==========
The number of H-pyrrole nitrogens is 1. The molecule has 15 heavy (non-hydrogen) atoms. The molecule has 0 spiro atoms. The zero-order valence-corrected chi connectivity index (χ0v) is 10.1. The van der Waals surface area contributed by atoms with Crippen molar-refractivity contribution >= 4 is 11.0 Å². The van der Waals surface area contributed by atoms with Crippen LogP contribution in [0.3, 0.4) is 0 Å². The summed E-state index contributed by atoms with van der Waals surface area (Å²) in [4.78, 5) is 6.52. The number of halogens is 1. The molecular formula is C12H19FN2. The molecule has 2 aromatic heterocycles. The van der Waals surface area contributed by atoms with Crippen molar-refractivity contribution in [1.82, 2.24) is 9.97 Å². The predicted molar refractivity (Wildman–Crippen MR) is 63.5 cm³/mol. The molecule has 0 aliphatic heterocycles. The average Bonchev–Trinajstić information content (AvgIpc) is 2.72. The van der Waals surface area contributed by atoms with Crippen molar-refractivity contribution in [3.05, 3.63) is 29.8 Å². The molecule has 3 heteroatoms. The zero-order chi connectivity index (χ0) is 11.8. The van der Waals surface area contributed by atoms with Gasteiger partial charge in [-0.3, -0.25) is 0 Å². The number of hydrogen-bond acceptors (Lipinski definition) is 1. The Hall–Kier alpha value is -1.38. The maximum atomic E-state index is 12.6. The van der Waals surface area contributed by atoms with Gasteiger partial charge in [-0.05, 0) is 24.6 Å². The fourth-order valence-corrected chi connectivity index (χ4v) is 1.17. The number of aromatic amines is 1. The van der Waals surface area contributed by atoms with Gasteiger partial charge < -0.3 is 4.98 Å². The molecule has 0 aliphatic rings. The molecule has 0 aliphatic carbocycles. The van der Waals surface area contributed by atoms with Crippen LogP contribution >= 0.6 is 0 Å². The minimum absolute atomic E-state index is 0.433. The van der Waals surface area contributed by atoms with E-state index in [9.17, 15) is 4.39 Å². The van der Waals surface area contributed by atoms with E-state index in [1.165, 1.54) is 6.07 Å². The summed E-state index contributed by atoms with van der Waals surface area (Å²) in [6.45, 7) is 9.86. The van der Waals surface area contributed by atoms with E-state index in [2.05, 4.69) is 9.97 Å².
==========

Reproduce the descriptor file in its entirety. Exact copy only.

The number of H-pyrrole nitrogens is 1. The molecule has 15 heavy (non-hydrogen) atoms. The molecule has 0 spiro atoms. The zero-order valence-corrected chi connectivity index (χ0v) is 10.1. The van der Waals surface area contributed by atoms with Crippen molar-refractivity contribution >= 4 is 11.0 Å². The van der Waals surface area contributed by atoms with Crippen LogP contribution in [0.3, 0.4) is 0 Å². The summed E-state index contributed by atoms with van der Waals surface area (Å²) in [4.78, 5) is 6.52. The number of halogens is 1. The molecular formula is C12H19FN2. The molecule has 2 aromatic heterocycles. The van der Waals surface area contributed by atoms with Crippen molar-refractivity contribution in [1.82, 2.24) is 9.97 Å². The predicted molar refractivity (Wildman–Crippen MR) is 63.5 cm³/mol. The molecule has 0 aliphatic heterocycles. The average Bonchev–Trinajstić information content (AvgIpc) is 2.72. The van der Waals surface area contributed by atoms with Crippen molar-refractivity contribution in [3.05, 3.63) is 29.8 Å². The molecule has 3 heteroatoms. The zero-order chi connectivity index (χ0) is 11.8. The van der Waals surface area contributed by atoms with Gasteiger partial charge in [-0.3, -0.25) is 0 Å². The number of hydrogen-bond acceptors (Lipinski definition) is 1. The Hall–Kier alpha value is -1.38. The maximum atomic E-state index is 12.6. The van der Waals surface area contributed by atoms with Gasteiger partial charge in [-0.05, 0) is 24.6 Å². The fourth-order valence-corrected chi connectivity index (χ4v) is 1.17. The number of aromatic amines is 1. The van der Waals surface area contributed by atoms with Gasteiger partial charge < -0.3 is 4.98 Å². The molecule has 0 aliphatic rings. The molecule has 0 aliphatic carbocycles. The van der Waals surface area contributed by atoms with Crippen LogP contribution >= 0.6 is 0 Å². The minimum absolute atomic E-state index is 0.433. The van der Waals surface area contributed by atoms with E-state index in [9.17, 15) is 4.39 Å². The van der Waals surface area contributed by atoms with E-state index in [1.165, 1.54) is 6.07 Å². The summed E-state index contributed by atoms with van der Waals surface area (Å²) in [6.45, 7) is 9.86. The van der Waals surface area contributed by atoms with E-state index in [2.05, 4.69) is 9.97 Å².